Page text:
History looms large in Oatlands, the town with Australia’s largest collection of sandstone Georgian buildings.
There are 150 of them, mostly convict-built, including 87 along the main street. Step behind the facades to find antique shops, cafés and bars.
There’s further architectural beauty at St Paul’s Catholic Church, which was designed by Augustus Pugin, the English architect who created Big Ben.
The most prominent building in town is Callington Mill, Australia’s third-oldest windmill (1837) and now the centrepiece of the Callington Mill Distillery.
Oatlands developed around a military precinct in the late 1820s, and its impressive courthouse was the only Supreme Court in regional Tasmania, which meant it could deliver death sentences. Eighteen convicts were executed inside the town’s large gaol, and the walls and archway are still standing.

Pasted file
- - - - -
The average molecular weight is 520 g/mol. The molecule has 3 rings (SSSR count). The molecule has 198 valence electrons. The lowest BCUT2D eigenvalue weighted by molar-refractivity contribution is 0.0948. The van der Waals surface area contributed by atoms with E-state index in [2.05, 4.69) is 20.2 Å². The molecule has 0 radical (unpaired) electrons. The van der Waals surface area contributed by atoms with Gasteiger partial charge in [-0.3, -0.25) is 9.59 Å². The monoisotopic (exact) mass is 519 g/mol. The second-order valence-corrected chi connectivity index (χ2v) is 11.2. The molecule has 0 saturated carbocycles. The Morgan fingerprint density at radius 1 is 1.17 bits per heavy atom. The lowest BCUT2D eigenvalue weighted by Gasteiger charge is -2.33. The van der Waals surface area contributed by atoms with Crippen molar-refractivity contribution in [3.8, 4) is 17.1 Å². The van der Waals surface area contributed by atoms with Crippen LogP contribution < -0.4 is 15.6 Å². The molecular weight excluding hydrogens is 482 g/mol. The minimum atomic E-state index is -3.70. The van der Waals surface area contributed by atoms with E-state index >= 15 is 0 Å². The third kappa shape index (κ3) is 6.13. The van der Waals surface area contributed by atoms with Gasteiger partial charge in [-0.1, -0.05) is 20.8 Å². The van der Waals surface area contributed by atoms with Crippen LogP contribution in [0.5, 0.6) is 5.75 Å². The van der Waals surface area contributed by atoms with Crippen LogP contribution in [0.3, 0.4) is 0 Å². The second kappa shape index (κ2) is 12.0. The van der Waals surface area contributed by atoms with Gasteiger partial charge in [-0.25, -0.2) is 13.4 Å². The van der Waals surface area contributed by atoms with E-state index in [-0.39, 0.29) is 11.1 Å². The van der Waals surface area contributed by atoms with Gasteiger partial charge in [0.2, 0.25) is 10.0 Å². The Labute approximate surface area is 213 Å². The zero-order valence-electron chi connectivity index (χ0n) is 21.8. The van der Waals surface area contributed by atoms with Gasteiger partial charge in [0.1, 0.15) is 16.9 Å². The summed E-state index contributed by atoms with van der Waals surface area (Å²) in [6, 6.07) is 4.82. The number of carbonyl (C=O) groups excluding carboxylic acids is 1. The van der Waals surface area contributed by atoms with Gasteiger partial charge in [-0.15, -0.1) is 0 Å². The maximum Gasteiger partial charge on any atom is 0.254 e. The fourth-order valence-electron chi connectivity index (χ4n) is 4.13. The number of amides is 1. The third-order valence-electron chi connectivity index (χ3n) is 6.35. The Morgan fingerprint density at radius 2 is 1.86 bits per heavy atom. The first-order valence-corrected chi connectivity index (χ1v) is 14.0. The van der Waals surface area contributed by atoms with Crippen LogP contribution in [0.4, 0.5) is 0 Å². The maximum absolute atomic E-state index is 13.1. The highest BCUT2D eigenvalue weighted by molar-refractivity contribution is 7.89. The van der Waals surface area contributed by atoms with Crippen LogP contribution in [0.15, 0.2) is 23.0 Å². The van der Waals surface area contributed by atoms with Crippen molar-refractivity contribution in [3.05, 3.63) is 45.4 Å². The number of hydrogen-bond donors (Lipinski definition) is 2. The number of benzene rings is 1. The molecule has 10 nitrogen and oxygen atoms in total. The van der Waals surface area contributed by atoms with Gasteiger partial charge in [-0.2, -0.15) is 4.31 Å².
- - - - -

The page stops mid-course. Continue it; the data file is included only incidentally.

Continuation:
On the edge of town is Lake Dulverton, a popular recreation spot dotted with half-submerged sculptures of cows. A 7km walking trail follows its shores to the village of Parattah.
Oatlands is a 1hr drive (83km) north of Hobart, and a 75min drive (116km) south of Launceston.
- Grab the “Oatlands Key” from participating businesses along High Street (or the council chambers) to gain entry to the 1829 Supreme Court, the gaoler’s residence and the 1827 Commissariat building.
- Head to the renovated 1830s country pub, The Kentish Tasmania, for all-day dining, and The Imbibers wine bar, in an atmospheric former dispensary, for local wines, spirits and platters.